Calling all football fans and history buffs!!! Immediately after World War II, the American military stationed in the South Pacific began playing full-contact football - pads and all. Andersen Air Force Base's Gilkeson Field, named after Brig. Gen. Adlai H. Gilkeson, commanding general of the 19th Bombardment Wing from 1949 to 1951, served as home of the North Field Bombers, the base football team! Teams in Japan, the Philippines, and Guam played in local military leagues, occasionally flying long distances to compete. A league champ on Guam wasn't determined until 1947, when the 1st Marine Brigade and the 501st Port Battalion tied for the island championship. The North Field (later Andersen) Bombers went undefeated in the 1948 season to capture the island title, which began a long legacy of the most successful football team on Guam for the next 34 years. The Bombers won at least 17 league/island championships - including 11 titles in a row from 1955 to 1966. The last Bomber championship was in 1974. Other teams on the island were also rich in tradition and history. In short, while the Navy dominated the league with their number of teams in action, it was the Andersen Bombers that dominated on the scoreboard and in the standings. The Bombers lasted until the leagues' end after the 1981 season. #TeamAndersen #TBT #NorthFieldBombers Joint Region Marianas US Naval Base Guam U.S. Pacific Air Forces 1st Marine Brigade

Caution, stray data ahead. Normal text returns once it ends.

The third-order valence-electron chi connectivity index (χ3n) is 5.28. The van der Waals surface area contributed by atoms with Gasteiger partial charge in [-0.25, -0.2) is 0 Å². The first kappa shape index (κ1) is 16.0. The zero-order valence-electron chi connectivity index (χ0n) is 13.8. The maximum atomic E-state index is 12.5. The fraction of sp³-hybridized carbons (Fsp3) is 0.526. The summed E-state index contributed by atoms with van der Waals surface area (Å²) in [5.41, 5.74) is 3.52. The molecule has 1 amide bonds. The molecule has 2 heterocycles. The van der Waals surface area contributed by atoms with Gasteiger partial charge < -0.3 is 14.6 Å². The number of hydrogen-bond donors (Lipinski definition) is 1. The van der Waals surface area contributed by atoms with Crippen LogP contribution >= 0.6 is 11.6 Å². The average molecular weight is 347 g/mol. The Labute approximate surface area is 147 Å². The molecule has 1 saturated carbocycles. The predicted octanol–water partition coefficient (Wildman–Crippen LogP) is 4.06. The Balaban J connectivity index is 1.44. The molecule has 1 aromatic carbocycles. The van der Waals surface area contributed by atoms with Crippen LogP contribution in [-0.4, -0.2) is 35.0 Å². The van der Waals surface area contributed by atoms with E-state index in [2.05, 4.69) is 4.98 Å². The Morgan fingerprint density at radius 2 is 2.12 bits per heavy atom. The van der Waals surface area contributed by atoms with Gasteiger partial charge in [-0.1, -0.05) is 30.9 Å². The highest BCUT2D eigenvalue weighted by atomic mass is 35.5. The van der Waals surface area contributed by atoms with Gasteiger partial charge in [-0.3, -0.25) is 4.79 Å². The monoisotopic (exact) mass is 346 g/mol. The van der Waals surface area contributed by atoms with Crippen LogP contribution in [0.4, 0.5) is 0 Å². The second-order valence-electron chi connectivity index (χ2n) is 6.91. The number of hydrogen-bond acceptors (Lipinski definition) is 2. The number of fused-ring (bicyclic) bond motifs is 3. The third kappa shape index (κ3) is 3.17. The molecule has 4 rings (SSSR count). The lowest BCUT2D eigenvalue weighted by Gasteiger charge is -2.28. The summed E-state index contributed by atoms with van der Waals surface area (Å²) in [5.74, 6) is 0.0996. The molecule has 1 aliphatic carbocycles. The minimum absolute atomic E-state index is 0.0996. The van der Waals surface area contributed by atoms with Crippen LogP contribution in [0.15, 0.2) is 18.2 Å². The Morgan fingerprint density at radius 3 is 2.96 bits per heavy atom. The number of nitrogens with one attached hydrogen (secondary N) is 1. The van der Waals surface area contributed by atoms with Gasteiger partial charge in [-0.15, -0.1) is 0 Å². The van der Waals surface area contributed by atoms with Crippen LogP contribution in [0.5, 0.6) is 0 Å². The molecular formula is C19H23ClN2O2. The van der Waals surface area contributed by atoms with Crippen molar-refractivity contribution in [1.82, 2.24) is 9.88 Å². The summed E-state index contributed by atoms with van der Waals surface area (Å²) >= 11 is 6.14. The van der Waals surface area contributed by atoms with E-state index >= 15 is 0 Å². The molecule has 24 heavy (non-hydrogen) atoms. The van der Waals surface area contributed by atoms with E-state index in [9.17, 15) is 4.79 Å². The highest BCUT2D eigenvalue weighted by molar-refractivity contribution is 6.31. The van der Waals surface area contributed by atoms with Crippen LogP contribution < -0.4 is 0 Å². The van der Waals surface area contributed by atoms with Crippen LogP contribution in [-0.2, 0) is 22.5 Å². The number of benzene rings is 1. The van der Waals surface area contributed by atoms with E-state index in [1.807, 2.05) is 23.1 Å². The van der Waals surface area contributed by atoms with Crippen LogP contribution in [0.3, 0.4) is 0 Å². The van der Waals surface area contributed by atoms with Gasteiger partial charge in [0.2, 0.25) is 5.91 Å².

Every flight starts with planning! And a trip to Aircrew Flight Equipment. AFE Airmen maintain equipment used by pilots, which are essential for survival capabilities. AFE Airmen provide direct support to the Continuous Bomber Presence. Thanks, AFE!
The United States, along with Mexico and the Philippines, were ranked one of the world's worst places for human trafficking in 2018. In the U.S., there is no official number of human trafficking victims, but estimates place it in the hundreds of thousands. Look for these indicators to help combat human trafficking.